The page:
Interstitial fluid is clear, colorless, and similar to blood plasma. Continual sampling of important biomarkers in interstitial fluid could help monitor and diagnose many diseases and disorders. These markers include electrolytes — salts such as potassium and sodium that get out of balance during dehydration; glucose, a sugar that diabetics need to monitor constantly; and lactate, a potential marker of physical exhaustion or life-threatening sepsis.
The sensors could be used in emergency rooms and critical care facilities to determine which salts are out of balance in cases of severe dehydration, or track the response of a septic patient to a course of antibiotics.
Microneedles can extract the fluid between cells in the middle layer of skin. This is below the topmost layer of dead skin cells, and above the layer of skin where veins and nerves reside. The microneedles can contain minuscule sensors or extract the interstitial fluid for further testing. Because microneedles are tiny and don't go very deep, they're practically painless.
Since the needles are virtually painless and minimally invasive, they could be left in for hours or even a whole day without irritation, allowing constant monitoring. Typically, the most effective microneedles are 1.5 millimeters long, or the length of a U.S. penny.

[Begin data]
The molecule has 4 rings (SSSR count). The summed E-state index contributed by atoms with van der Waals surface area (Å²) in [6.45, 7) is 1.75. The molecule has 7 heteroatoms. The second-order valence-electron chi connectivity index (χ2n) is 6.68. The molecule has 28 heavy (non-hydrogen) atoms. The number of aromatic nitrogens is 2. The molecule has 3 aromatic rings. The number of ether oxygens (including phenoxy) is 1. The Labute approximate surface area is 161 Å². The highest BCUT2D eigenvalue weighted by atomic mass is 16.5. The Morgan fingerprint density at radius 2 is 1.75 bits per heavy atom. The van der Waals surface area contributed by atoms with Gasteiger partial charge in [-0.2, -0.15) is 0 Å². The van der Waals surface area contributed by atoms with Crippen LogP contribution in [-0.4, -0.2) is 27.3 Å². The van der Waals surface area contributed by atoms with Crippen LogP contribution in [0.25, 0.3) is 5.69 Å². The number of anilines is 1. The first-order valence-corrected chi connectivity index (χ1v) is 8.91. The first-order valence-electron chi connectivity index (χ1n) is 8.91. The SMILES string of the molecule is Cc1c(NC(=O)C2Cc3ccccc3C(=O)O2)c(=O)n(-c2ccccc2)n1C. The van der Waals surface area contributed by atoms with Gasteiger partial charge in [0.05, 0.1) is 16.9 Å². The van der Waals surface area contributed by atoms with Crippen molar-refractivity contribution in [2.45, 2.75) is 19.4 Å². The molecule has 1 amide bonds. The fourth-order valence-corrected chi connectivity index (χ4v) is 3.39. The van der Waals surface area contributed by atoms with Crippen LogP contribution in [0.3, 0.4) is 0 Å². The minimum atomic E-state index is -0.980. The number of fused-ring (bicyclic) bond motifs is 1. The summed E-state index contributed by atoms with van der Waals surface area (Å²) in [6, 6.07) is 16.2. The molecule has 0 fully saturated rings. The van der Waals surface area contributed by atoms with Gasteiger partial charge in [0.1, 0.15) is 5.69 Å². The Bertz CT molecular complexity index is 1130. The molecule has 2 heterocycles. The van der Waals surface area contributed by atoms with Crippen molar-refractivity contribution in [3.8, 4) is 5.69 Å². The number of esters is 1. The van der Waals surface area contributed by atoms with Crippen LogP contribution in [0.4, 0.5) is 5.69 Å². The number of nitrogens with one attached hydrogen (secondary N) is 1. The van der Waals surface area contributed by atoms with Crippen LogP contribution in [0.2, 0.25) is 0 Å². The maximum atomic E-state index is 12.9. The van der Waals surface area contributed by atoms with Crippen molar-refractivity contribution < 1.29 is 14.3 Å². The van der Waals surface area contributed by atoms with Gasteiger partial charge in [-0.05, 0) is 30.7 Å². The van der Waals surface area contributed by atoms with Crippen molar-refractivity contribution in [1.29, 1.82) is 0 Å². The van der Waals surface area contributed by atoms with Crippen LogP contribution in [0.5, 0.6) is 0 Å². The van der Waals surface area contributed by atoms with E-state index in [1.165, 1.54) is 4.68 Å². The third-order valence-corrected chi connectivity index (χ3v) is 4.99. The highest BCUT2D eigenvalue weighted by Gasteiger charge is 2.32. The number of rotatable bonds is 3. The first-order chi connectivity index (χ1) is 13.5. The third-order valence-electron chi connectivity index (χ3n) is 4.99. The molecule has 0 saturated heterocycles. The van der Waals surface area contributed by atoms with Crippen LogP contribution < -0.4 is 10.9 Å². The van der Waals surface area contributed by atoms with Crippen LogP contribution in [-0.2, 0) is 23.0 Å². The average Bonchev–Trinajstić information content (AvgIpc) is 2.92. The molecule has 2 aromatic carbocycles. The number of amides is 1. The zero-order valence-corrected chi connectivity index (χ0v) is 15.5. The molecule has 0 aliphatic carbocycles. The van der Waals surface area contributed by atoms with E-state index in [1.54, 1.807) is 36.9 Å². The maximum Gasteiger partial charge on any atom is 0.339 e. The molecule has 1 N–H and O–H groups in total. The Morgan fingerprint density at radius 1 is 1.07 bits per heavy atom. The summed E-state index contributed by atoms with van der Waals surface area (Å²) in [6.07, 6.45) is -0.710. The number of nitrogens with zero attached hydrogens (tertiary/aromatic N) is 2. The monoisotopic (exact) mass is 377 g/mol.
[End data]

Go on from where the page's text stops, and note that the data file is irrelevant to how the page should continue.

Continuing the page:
In addition to the salts and sugars with well-studied roles in physiological monitoring, interstitial fluid contains many proteins and exosomes — free-floating balls carrying genetic information including cancer markers. Interstitial fluid may someday join blood and urine as a fluid doctors routinely test for their clinical diagnoses.
For many applications, the biomarker sensors would be on the very tip of the microneedle to allow continual detection of the conditions inside the body. Future studies will use larger needle arrays to increase sample volume. For other applications, such as early cancer detection, collecting the interstitial fluid may take longer than a standard blood draw, but could provide different clues.
Future work includes testing the tip-based sensors in people — they have been shown to work in solutions — and then monitoring the lactate levels in people undergoing strenuous exercise.